Early Childhood

New Literacy Program Gives D.C. Children a Free Book Every Month

By Liana Loewus — February 05, 2016 1 min read
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Through the District of Columbia’s new “Books From Birth” literacy initiative, children under 5 years old will be eligible to have a free book sent to their houses every month.

The goal of the program, officially launched by the D.C. Public Library yesterday, is to encourage parents to read to their children and to help address achievement gaps early on, D.C. officials say.

There’s consensus among researchers and educators that exposing young children to broad and varied language, including by reading to them, is beneficial to later academic achievement. A landmark 20-year-old study estimated that by age 3, children in poverty have heard 30 million fewer words than their more affluent peers (though subsequent research has found that the gap may not be quite that large).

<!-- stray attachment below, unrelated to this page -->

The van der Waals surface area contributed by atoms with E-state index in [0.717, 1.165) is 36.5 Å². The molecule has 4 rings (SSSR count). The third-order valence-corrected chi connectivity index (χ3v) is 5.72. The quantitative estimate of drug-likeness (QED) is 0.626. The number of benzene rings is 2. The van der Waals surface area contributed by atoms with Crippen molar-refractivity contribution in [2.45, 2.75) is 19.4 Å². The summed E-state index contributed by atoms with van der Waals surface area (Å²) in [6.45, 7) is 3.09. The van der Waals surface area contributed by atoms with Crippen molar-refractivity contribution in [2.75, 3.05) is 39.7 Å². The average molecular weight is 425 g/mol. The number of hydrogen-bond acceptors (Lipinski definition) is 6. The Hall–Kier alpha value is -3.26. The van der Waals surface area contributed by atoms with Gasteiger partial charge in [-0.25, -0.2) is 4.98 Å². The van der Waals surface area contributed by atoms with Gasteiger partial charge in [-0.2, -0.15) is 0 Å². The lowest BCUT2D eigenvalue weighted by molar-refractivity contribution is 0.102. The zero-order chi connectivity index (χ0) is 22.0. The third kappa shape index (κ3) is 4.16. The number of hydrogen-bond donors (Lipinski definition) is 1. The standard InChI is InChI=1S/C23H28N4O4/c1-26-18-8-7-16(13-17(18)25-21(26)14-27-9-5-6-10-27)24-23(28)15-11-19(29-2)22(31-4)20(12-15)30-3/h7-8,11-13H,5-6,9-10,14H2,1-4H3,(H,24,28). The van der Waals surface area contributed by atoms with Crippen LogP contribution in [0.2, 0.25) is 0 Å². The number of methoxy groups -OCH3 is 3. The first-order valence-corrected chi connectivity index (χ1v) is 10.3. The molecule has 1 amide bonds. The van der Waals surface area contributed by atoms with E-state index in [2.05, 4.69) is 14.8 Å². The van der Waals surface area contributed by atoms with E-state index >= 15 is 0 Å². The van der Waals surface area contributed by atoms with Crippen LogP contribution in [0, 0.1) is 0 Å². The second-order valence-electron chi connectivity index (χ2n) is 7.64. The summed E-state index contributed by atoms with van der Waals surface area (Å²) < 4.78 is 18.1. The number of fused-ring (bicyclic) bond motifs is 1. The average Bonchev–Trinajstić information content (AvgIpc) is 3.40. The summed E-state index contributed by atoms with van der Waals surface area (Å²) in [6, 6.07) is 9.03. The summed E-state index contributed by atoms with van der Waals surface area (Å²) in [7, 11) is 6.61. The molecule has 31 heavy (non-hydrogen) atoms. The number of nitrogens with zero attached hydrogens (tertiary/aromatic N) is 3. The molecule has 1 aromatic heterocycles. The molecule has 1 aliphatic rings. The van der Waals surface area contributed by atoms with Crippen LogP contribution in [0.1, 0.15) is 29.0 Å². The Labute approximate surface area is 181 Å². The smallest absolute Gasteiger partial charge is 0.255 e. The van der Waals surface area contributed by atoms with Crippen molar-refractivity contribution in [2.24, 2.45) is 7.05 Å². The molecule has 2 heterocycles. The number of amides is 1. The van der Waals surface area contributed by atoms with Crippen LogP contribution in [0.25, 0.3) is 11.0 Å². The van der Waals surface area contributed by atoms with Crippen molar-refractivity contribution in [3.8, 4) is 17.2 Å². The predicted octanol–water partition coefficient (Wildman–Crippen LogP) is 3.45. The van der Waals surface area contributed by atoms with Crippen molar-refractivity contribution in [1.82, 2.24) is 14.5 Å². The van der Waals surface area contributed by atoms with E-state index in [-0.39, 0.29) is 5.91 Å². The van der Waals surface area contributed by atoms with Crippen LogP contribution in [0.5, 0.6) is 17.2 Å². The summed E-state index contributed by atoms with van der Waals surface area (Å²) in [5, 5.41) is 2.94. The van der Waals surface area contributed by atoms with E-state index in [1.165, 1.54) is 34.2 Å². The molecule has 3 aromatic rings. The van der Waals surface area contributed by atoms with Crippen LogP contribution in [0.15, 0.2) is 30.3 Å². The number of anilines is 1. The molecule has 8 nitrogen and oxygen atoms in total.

The District of Columbia has set aside about $450,000 for marketing, staffing, and materials for the program’s first year, the Associated Press reports. There are about 40,000 children under age 5 living in D.C. Since the program’s soft launch last month, about 3,000 families have already signed up.

Imagination Library, a nonprofit child literacy program started by country singer Dolly Parton, will provide the books. That program already sends free books to more 750,000 children in the U.S. and Canada each month.

A version of this news article first appeared in the Curriculum Matters blog.